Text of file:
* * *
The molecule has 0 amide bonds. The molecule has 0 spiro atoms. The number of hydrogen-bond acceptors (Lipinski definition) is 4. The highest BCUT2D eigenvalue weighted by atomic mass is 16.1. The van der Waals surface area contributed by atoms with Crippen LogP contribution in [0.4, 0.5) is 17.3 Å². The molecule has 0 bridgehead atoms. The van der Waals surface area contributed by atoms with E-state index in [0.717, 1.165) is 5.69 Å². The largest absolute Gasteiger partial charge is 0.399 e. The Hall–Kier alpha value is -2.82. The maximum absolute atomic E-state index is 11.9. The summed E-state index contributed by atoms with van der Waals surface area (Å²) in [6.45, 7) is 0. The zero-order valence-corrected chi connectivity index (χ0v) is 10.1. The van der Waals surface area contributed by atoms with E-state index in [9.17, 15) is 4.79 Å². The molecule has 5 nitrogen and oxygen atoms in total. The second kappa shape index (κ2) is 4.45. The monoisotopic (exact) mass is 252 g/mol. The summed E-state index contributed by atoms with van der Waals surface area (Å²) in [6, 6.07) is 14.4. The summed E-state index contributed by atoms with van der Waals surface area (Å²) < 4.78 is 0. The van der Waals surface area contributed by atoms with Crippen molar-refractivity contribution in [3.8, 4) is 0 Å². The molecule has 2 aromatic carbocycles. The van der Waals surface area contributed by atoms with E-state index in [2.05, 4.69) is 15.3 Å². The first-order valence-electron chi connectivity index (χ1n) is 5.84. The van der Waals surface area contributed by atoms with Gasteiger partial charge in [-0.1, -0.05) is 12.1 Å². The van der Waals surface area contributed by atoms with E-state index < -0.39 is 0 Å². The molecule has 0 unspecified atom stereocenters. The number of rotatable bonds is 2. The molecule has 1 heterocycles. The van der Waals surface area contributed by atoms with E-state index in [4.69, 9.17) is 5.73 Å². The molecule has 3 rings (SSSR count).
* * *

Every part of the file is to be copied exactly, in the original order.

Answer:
The molecule has 0 amide bonds. The molecule has 0 spiro atoms. The number of hydrogen-bond acceptors (Lipinski definition) is 4. The highest BCUT2D eigenvalue weighted by atomic mass is 16.1. The van der Waals surface area contributed by atoms with Crippen LogP contribution in [0.4, 0.5) is 17.3 Å². The molecule has 0 bridgehead atoms. The van der Waals surface area contributed by atoms with E-state index in [0.717, 1.165) is 5.69 Å². The largest absolute Gasteiger partial charge is 0.399 e. The Hall–Kier alpha value is -2.82. The maximum absolute atomic E-state index is 11.9. The summed E-state index contributed by atoms with van der Waals surface area (Å²) in [6.45, 7) is 0. The zero-order valence-corrected chi connectivity index (χ0v) is 10.1. The van der Waals surface area contributed by atoms with E-state index in [9.17, 15) is 4.79 Å². The molecule has 5 nitrogen and oxygen atoms in total. The second kappa shape index (κ2) is 4.45. The monoisotopic (exact) mass is 252 g/mol. The summed E-state index contributed by atoms with van der Waals surface area (Å²) in [6, 6.07) is 14.4. The summed E-state index contributed by atoms with van der Waals surface area (Å²) < 4.78 is 0. The van der Waals surface area contributed by atoms with Crippen molar-refractivity contribution in [3.8, 4) is 0 Å². The molecule has 2 aromatic carbocycles. The van der Waals surface area contributed by atoms with E-state index in [2.05, 4.69) is 15.3 Å². The first-order valence-electron chi connectivity index (χ1n) is 5.84. The van der Waals surface area contributed by atoms with Gasteiger partial charge in [-0.1, -0.05) is 12.1 Å². The van der Waals surface area contributed by atoms with E-state index < -0.39 is 0 Å². The molecule has 0 unspecified atom stereocenters. The number of rotatable bonds is 2. The molecule has 1 heterocycles. The van der Waals surface area contributed by atoms with E-state index in [4.69, 9.17) is 5.73 Å². The molecule has 3 rings (SSSR count).